3.15.11– Fighting MTDD: Multi-Task Deficit Disorder

An epidemic is currently sweeping across most organizations.  Millions of people suffer from the effects of information overload, an overabundance of applications or tools  and having to “do more with less.”   Attention spans are increasingly shorter.  And this impacts people at all levels.  In fact, the higher someone is in an organization, the shorter their attention span.  But, there is help.  There is something you can do to combat Multi-Task Deficit Disorder (MTDD):

  1.  Shorten meetings.   Face it, you love meetings.  If you didn’t, why would you spend so much time in them?  Stop calling unnecessary meetings.  Stop attending unnecessary meetings.  Take every meeting on your calendar that you lead and see what happens when you cut the time for each in half.  Get right down to business.  The longer the meeting, the more likely people will put you on mute and head back to their inbox.
  2. Prepare.  Don’t show up unprepared. It’s almost fashionable nowadays to schedule a meeting to prep for the next meeting.  Do everyone a favor and prepare.  Have a purpose, goal or agenda and do any necessary homework prior to the meeting.
  3. B.L.U.F.  If you’re going to be more efficient in your interactions and communication, then you need to get the bottom line up front.  Keep emails brief – no more than a couple of lines.  Get to the point.  Quickly.
  4. Force people to use videoconferencing.   Most laptops come with a built in webcam nowadays.  Make people use them.  People are less likely to ignore you if you are staring right at them. 
  5. Turn off the distracters.  Allow yourself to focus on the task at hand by turning off your instant messaging, and yes, even briefly close your email while you are meeting, talking with someone, or trying to get critical work done.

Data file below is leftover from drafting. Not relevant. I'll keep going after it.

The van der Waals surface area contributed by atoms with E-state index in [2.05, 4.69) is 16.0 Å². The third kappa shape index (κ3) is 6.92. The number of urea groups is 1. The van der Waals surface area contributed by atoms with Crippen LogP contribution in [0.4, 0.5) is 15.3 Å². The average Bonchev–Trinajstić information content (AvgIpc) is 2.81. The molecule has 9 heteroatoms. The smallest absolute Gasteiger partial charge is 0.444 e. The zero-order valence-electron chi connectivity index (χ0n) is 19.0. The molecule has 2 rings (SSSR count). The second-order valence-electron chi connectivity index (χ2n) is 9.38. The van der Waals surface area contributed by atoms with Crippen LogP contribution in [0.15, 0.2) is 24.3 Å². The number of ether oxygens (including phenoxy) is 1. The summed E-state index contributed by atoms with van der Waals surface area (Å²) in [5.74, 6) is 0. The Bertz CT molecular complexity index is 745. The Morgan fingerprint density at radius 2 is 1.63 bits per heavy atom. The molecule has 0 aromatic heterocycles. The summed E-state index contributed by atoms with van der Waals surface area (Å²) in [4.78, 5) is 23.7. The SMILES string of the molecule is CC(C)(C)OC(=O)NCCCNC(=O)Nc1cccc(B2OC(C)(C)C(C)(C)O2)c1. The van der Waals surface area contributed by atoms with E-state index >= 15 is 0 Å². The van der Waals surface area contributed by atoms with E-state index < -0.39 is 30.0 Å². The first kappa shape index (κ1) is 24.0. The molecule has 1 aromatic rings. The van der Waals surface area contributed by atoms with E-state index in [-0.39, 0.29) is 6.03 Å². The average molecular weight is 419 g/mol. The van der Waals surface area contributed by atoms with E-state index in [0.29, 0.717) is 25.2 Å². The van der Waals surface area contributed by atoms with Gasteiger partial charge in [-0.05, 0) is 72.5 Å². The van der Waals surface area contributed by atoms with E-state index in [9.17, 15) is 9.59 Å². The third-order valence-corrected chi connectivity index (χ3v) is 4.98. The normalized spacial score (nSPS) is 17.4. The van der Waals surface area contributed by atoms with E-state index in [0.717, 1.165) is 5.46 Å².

6. Ask for attention.  Ask people to close their laptops, put away crackberries and iPhones.  Hear someone clicking away on their keyboard as you’re talking on a conference call?  Call the person out and ask them to focus.  Constantly ask people, by name, for input.

 What’s your tip?  Send it to me.  I’ll read through your comments while I’m on my next conference call cranking out a PowerPoint presentation.

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One Response to 3.15.11– Fighting MTDD: Multi-Task Deficit Disorder

  1. Recently from Harvard Business Review:

    “Fully 62 percent of the Web windows that college students open on their laptops during class are completely unrelated to the class, according to a study by James M. Kraushaar and David C. Novak, of the University of Vermont. Unsurprisingly, the students who allocate their cognitive resources this way get lower grades than their more attentive peers. Instant messaging is an “especially virulent” distraction, the researchers say.”

    Bad work habits start early…..

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